A similar ritual was held at Fire Station 90 in Van Nuts, where McComb worked.
There, an engine carried one of his fire jackets under floral tributes. (There was
no coffin because McComb, a Crestline resident who was planning to retire this summer
after 26 years of service, was to be cremated.)
The two processions of fire equipment and cars converged and drove the 20 miles or
so on freeways toward the Sports Arena in Exposition Park.
A large array of engine from other cities in on Figueroa Street. In all, more than
200 trucks and ambulances, all flashing lights. participated.
Meanwhile, about 1,500 firefighters from across the United States and Canada
assembled on Exposition Boulevard, then walked in rows of 20 behind the coffins and
bagpipers to the arena. Two fire trucks outside the arena extended their enormous ladders,
skyward and crossed them to form a gateway for the mourners. The Vancouver, Wash.,
department had dispatched men to Dupees funeral two weeks ago and again Saturday.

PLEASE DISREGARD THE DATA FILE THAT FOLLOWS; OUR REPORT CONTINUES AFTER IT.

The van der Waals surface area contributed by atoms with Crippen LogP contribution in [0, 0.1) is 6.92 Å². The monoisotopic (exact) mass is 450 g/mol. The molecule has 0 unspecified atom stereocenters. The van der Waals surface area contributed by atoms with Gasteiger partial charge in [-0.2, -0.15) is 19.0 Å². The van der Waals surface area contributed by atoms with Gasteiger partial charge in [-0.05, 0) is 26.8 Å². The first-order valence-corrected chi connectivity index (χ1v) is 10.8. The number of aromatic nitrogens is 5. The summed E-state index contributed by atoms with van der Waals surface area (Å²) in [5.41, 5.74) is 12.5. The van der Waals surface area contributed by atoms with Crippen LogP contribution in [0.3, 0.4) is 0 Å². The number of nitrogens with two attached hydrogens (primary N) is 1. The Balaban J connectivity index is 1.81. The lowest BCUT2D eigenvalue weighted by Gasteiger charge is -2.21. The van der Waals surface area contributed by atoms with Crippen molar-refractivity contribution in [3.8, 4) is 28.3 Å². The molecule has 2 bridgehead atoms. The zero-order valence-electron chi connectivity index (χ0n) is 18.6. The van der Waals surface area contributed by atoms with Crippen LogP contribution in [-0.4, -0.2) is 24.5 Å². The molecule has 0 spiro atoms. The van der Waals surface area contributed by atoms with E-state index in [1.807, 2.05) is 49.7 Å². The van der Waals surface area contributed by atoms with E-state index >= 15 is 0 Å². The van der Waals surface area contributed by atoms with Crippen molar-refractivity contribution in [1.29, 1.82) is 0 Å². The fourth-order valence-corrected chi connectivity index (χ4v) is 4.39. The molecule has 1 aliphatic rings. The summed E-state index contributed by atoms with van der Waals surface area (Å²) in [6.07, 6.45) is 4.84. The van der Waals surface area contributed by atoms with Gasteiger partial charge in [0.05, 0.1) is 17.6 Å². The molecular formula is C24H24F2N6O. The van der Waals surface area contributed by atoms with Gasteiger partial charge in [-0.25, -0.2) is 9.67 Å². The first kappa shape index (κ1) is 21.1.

Its a double whammy. said Andrew Smith, part of the contingent.
But thats part of what being a firefighter is. We know that what happened to
Dupee and to the guts on the chopper can happen to any of us.
Helicopter pilot Steven L. Robinson and crew member Dennis Silgen survived the crash and
remain hospitalized at USC University Hospital in serious but stable condition, fire
Investigations by the National Transportation Safety Board and the Fire Department
into the crash of the 22-year-old helicopter are focusing on, among other things, a tail
rotor that appeared to have disintegrated moments before the accident.
Times staff writers Megan Garvey and Patrick Kerkstra contributed to